Brooklands is not only the mother of all car and motorcycle racing circuits, it is also the birthplace of British aviation. Indeed, the history of aviation at the circuit began within the first year of its existence, although activities were admittedly fairly low key in the early days. One day, a certain Monsieur Bellamy from France arrived at the circuit accompanied by a falcon, a small dog – and a flying machine, which he claimed to have flown 457 metres (500 yards) over the town of Modena in Italy. Locke-King, always open to new adventures, was in a generous mood and gave the Frenchman £ 100 for expenses. He then had an area of the site rolled flat, and Brooklands’ first
take-off/landing strip was good to go. Monsieur Bellamy promptly boarded his flying machine, which he had initially assembled from two rowing-boats, with a view to testing out the propeller on the lake. The machine never made it into the air, though, and the amateur French aviator vanished as quickly as he had appeared.
However, this quirky episode had sown the seeds of aviation at Brooklands and, in 1907, Alliot Verdon Roe conducted initial testing with his aircraft, which later became known under the company name Avro. Aircraft development really took off at Brooklands with the outbreak of the First World War. Locke-King had already put the site at the disposal of the British armed forces when war was declared in 1914 – and it was duly requisitioned by the government. The country had its first aerodrome, a range of different aircraft was tested here, and Brooklands could confidently claim to be the key aircraft production facility during the First World War. In 1915 the first ever aviation company took up residence at the circuit, Vickers Ltd. getting down to work on an aircraft production building. Added to which, hangars popped up alongside the race track, the large white letters reading ‘Vickers Ltd. – Brooklands’ on the rear walls of the new buildings clearly visible in many photos taken during subsequent races at the circuit. In the car races held after the First World War, these walls revealed the vagaries of aerodynamics to the hitherto unsuspecting drivers, who now had to contend with the phenomenon of slip-streaming as they flashed by at high speed.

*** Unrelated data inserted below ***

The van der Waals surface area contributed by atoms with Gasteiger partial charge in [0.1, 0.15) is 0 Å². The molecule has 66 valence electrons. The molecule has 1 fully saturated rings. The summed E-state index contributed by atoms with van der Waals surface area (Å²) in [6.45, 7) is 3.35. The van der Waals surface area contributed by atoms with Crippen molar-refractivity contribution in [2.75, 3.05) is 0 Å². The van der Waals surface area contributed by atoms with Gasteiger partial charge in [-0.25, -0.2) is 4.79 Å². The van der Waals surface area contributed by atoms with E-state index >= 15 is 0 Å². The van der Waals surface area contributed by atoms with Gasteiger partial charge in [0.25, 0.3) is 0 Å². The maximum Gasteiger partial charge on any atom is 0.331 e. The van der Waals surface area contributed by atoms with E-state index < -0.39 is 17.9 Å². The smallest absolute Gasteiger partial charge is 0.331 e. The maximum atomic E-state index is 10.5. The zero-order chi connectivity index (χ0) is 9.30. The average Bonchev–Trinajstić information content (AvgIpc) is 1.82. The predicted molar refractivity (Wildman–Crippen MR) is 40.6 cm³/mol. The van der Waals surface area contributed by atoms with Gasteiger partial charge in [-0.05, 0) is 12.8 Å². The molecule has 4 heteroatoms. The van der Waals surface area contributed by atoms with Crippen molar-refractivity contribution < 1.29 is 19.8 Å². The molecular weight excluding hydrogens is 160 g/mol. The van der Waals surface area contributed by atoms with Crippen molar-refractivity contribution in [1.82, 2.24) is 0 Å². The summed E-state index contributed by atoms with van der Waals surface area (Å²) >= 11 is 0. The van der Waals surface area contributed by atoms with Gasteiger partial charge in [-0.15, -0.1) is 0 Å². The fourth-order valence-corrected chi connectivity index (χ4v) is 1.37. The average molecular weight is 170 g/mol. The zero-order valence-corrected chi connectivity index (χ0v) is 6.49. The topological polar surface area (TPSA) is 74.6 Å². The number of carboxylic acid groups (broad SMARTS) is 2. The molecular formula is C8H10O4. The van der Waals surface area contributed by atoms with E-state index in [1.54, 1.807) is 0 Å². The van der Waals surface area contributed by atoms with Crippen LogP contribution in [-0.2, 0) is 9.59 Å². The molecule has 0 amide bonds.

Military and civilian aviation
Until the Second World War, the runway was also open to civil aircraft. The opening of the first flying school in 1910 prompted others to follow suit. Aircraft tours were available and the Brooklands Flying Club was set up. At the same time, other aircraft manufacturers had appeared on the scene.
Aircraft manufacturers Vickers-Armstrong and Hawker had sole use of the site during the Second World War, with the production of military aircraft taking top priority. The runway was extended and production stepped up. Building work and bomb damage made deep inroads into the race track and it was never used for car racing again after war.
The war also saw Vickers-Armstrong develop the ‘bouncing bomb’, which was specially designed to blow up dams. These bombs rebounded off the water surface into the dam itself, where they sank and exploded deep down in the water. On 16 May 1943, Britain’s Royal Air Force targeted the Möhnetalsperre dam in Germany. The bomb opened up a breach 77 metres wide and 22 metres deep, allowing more than 110 million cubic metres of water to flood the valley. More than 1,000 people were killed, but industry – which had been the real target of the British air force – escaped relatively unscathed. The ‘bouncing bomb’ project was subsequently shelved due to the high number of civilian casualties.
In 1946, Vickers-Armstrong purchased the Brooklands site for £ 330,000, allowing it to retain its position as the leading aircraft production location in Great Britain. The Vickers Viking from 1945 was the first model to be built from a successful range of civil and military aircraft, and this was followed by the Valiant and VC10 jet aircraft in later years. Over a period of time, Vickers-Armstrong extended its production halls substantially and these were eventually taken over by British Aerospace. The halls, and thus the plant as a whole, were closed in 1987.
Brooklands played an impressive role in the development of the aviation industry. In addition to the activities at the site in the early days, a stream of well-known companies set up business there over the years, including BAC, Bleriot, British Aerospace, Hawker, Sopwith and Vickers-Armstrong. Some 18,000 aircraft, representing 250 different models, were built and took their maiden flights at Brooklands.